As Jonathan noted yesterday, the left doesn’t want to admit that the entitlement system built up since the New Deal is collapsing under unrelenting and ineluctable fiscal and demographic pressures. But there is another reason that the medical part of the system is in such a mess: the utter lack of market forces to bring down prices and inspire innovation and efficiency.
The New York Times has an article this morning on the wildly varying prices for standard medical procedures, such as an appendectomy:
Hospital charges are all over the map: according to the report published Monday in the Archives of Internal Medicine, fees for a routine appendectomy in California can range from $1,500 to — in one extreme case — $182,955. Researchers found wide variations in charges even among appendectomy patients treated at the same hospital.
“We expected to see variations of two or three times the amount, but this is ridiculous,” said Dr. Renee Y. Hsia, the study’s lead author and an assistant professor of emergency medicine at the University of California, San Francisco. “There’s no rhyme or reason for how patients are charged or how hospitals come up with charges. There’s no other industry where you get charged 100 times the same amount, or 121 times, for the same product,” she said. Though she is an emergency room doctor herself, Dr. Hsia said, she has no idea what the hospital charges for various procedures. When patients ask her, she has to tell them she doesn’t know.
The reason this is possible, of course, is that hardly anyone pays directly for medical care, especially emergency care. You go to the doctor or emergency room and do what you’re told and someone—insurance, the government, etc.—pays the bill. Because they don’t care what the answer is, no one ever asks the magic question: “How much is this going to cost?”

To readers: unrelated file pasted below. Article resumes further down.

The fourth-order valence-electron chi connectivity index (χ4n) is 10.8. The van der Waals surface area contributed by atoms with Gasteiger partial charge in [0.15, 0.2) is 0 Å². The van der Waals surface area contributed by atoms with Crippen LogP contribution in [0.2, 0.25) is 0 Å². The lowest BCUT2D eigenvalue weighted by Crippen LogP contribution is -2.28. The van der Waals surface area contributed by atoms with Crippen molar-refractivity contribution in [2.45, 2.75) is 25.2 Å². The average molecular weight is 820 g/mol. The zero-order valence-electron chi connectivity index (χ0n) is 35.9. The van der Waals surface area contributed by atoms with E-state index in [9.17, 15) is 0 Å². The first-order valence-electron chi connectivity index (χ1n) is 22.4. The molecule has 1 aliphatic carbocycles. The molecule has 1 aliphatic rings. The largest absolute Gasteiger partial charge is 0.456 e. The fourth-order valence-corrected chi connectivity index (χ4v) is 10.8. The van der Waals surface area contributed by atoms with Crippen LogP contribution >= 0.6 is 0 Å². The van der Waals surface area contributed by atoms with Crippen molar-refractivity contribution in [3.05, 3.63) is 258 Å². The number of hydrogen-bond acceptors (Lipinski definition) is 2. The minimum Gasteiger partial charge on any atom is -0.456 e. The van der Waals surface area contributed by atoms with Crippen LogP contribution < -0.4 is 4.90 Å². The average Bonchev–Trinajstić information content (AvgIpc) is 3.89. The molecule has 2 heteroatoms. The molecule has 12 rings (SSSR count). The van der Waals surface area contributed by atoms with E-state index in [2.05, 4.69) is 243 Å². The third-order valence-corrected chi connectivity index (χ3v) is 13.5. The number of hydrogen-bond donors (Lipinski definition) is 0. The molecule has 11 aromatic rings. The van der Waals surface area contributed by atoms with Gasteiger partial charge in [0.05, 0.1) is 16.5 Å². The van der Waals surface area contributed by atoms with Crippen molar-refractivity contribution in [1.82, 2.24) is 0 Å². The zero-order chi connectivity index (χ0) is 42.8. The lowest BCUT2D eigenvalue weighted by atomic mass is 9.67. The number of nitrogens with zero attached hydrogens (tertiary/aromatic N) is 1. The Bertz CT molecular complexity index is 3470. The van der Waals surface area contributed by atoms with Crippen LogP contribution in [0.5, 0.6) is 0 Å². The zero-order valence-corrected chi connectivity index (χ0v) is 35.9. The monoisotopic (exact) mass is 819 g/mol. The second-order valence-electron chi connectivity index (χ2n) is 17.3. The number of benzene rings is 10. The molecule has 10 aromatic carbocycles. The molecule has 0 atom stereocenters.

To be sure, someone arriving at the hospital with the acute abdominal pain of appendicitis is in a poor position to bargain, even if he has to care what the treatment is going to cost. But there are ways to bring price rationality to medicine even if the highly competitive pressures that force, say, all laptop computers to hover around the same price points, can never be fully in operation. There is a website, healthcarebluebook.com, that bills itself as “Your free guide to fair health care pricing.” It lists the “fair price” for various medical procedures by zip code. For the 85 percent of medicine that is non-emergency, this allows “customers” to get a sense of what the market would be if there were one.
It would be easy to get people to always ask the magic question for routine health care. It’s called the medical savings account, where people draw against a sum of money in an account to cover routine doctor visits and such. What they don’t spend in a year goes, tax-free, into their retirement account. “Do I really need this test, doctor?” would suddenly be heard in every medical office. The left has always fiercely resisted this idea, precisely because it would bring market forces to bear and bring down costs, reducing pressure to develop a single-payer system.
For the big-ticket items, such as an appendectomy, requiring doctors and hospitals to publish a schedule of prices for routine procedures without complications (which occur far more rarely in real life than they do in medical shows on television) would be a big step in the right direction. Suddenly they would have to justify their prices as reporters would ask why hospital X is charging three times as much as hospital Y, three miles away, for the same procedure. Those prices would begin to converge, and towards the lower end of the range. That, in turn, would force hospitals and other medical providers to search for ways to cut costs through increased efficiency and innovation.
There are trillions of dollars in excess costs in the medical system today that could be squeezed out by the simple application of market forces through the frequent use of the magic question. Democrats don’t want that question asked. Republicans should insist on it.